Adobe has acquired voice app platform Sayspring for an undisclosed amount, in a deal that signals that the multimedia and creativity software giant is pushing hard into the audio trend.
Sayspring lets its users design, build, and prototype voice apps, such as those for use with Google Assistant and Amazon Alexa.
“The way we interact with our devices is at a significant inflection point,” Abhay Parasnis, executive vice president and CTO of Adobe, said in the announcement. “We’re moving beyond the keyboard and mouse and even our touch screens to using something that is even more natural – our voice – to interact with technology. Voice tech is growing fast, and we strongly believe it must become an integral part of Adobe’s portfolio moving forward.”
Sayspring was founded in New York in 2017, with the intent of providing creators with tools that work with voice technology without needing any coding skills. The startup has five employees who will join Adobe. Adobe has not yet specified how it plans to roll Sayspring into its operations, except to say that Sayspring’s existing customers will continue to have access to the platform.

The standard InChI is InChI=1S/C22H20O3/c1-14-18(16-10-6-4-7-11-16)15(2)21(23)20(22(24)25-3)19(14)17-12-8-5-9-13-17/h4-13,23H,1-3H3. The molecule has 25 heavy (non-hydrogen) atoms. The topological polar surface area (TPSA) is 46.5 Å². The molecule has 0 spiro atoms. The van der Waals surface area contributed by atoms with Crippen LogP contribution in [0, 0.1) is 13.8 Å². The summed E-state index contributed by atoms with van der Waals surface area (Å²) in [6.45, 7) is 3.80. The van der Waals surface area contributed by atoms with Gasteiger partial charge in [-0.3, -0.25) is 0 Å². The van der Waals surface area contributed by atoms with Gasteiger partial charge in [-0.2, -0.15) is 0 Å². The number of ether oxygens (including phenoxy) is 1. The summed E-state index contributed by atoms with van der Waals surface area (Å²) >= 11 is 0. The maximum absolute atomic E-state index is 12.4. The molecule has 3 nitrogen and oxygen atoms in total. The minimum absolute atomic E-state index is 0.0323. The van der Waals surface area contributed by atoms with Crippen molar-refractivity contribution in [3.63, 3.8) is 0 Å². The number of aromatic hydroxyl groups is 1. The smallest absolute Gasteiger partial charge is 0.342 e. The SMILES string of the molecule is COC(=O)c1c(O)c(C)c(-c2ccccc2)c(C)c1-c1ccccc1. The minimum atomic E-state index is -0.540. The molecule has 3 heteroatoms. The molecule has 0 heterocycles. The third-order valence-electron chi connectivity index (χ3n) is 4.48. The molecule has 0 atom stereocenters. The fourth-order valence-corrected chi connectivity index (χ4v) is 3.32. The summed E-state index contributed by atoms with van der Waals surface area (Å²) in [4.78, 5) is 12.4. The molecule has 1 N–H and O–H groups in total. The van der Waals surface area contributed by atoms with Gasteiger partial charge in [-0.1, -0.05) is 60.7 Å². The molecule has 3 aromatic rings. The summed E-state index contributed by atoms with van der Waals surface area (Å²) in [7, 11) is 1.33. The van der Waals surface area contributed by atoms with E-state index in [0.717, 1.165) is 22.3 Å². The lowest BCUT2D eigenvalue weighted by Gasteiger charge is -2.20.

Adobe has has been working for some time to incorporate voice commands into its cloud apps, including Photoshop and Adobe Marketing Cloud. This follows on from Adobe’s launch of its AI service Sensei in 2016. Adobe has stated that it is planning to turn Sensei into something of a creative assistant, including adding voice recognition capabilities into the various applications.
70 million US households will have a smart device like Amazon Echo, Google Home, or Sonos One by 2022, according to a report from Juniper Research. This deal shows that Adobe is taking the shift from keys to voice seriously. We expect voice-related technology to continue to be an attractive target for M&A going forward, as the big players prepare to compete in the voice-commanded future.